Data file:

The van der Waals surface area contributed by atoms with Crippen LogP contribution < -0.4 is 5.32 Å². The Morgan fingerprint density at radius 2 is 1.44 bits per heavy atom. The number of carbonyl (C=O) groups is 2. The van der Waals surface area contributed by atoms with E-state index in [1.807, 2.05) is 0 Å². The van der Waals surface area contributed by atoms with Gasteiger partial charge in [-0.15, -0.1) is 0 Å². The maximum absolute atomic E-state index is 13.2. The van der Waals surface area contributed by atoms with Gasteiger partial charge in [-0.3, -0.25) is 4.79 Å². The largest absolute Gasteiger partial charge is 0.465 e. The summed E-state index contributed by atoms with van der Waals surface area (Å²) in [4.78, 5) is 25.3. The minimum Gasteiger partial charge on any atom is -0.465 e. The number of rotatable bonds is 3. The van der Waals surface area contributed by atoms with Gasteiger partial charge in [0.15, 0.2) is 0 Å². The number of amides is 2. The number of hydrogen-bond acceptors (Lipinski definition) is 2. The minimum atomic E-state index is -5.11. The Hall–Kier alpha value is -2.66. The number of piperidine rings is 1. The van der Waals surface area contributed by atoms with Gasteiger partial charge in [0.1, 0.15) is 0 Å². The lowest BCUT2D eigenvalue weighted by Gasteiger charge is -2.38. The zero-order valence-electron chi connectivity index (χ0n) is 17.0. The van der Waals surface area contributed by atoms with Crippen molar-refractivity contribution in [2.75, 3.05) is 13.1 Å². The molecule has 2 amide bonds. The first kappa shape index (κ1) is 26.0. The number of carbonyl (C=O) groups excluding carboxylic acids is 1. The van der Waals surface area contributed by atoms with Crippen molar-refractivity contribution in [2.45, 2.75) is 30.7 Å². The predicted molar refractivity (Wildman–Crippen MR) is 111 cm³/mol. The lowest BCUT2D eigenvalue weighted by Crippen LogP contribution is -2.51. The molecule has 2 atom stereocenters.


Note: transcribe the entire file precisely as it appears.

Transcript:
The van der Waals surface area contributed by atoms with Crippen LogP contribution < -0.4 is 5.32 Å². The Morgan fingerprint density at radius 2 is 1.44 bits per heavy atom. The number of carbonyl (C=O) groups is 2. The van der Waals surface area contributed by atoms with E-state index in [1.807, 2.05) is 0 Å². The van der Waals surface area contributed by atoms with Gasteiger partial charge in [-0.15, -0.1) is 0 Å². The maximum absolute atomic E-state index is 13.2. The van der Waals surface area contributed by atoms with Gasteiger partial charge in [-0.3, -0.25) is 4.79 Å². The largest absolute Gasteiger partial charge is 0.465 e. The summed E-state index contributed by atoms with van der Waals surface area (Å²) in [4.78, 5) is 25.3. The minimum Gasteiger partial charge on any atom is -0.465 e. The number of rotatable bonds is 3. The van der Waals surface area contributed by atoms with Gasteiger partial charge in [0.15, 0.2) is 0 Å². The number of amides is 2. The number of hydrogen-bond acceptors (Lipinski definition) is 2. The minimum atomic E-state index is -5.11. The Hall–Kier alpha value is -2.66. The number of piperidine rings is 1. The van der Waals surface area contributed by atoms with Gasteiger partial charge in [0.1, 0.15) is 0 Å². The lowest BCUT2D eigenvalue weighted by Gasteiger charge is -2.38. The zero-order valence-electron chi connectivity index (χ0n) is 17.0. The van der Waals surface area contributed by atoms with Crippen molar-refractivity contribution in [2.75, 3.05) is 13.1 Å². The molecule has 2 amide bonds. The first kappa shape index (κ1) is 26.0. The number of carbonyl (C=O) groups excluding carboxylic acids is 1. The van der Waals surface area contributed by atoms with Crippen molar-refractivity contribution in [2.45, 2.75) is 30.7 Å². The predicted molar refractivity (Wildman–Crippen MR) is 111 cm³/mol. The lowest BCUT2D eigenvalue weighted by Crippen LogP contribution is -2.51. The molecule has 2 atom stereocenters.